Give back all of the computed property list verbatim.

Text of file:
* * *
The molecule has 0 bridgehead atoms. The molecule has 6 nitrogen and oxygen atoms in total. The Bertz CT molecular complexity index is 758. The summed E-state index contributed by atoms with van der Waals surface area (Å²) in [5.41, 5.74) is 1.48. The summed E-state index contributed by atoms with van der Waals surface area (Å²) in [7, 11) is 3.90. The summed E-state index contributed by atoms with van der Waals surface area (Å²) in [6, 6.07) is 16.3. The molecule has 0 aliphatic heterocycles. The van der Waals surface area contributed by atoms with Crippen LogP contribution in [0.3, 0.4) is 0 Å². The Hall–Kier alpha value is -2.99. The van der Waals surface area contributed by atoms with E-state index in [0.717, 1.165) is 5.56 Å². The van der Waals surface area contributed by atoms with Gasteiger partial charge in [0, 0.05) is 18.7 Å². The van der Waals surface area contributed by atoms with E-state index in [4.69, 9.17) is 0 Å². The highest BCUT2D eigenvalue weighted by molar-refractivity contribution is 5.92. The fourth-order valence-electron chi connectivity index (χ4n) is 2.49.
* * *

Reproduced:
The molecule has 0 bridgehead atoms. The molecule has 6 nitrogen and oxygen atoms in total. The Bertz CT molecular complexity index is 758. The summed E-state index contributed by atoms with van der Waals surface area (Å²) in [5.41, 5.74) is 1.48. The summed E-state index contributed by atoms with van der Waals surface area (Å²) in [7, 11) is 3.90. The summed E-state index contributed by atoms with van der Waals surface area (Å²) in [6, 6.07) is 16.3. The molecule has 0 aliphatic heterocycles. The van der Waals surface area contributed by atoms with Crippen LogP contribution in [0.3, 0.4) is 0 Å². The Hall–Kier alpha value is -2.99. The van der Waals surface area contributed by atoms with E-state index in [0.717, 1.165) is 5.56 Å². The van der Waals surface area contributed by atoms with Gasteiger partial charge in [0, 0.05) is 18.7 Å². The van der Waals surface area contributed by atoms with E-state index in [4.69, 9.17) is 0 Å². The highest BCUT2D eigenvalue weighted by molar-refractivity contribution is 5.92. The fourth-order valence-electron chi connectivity index (χ4n) is 2.49.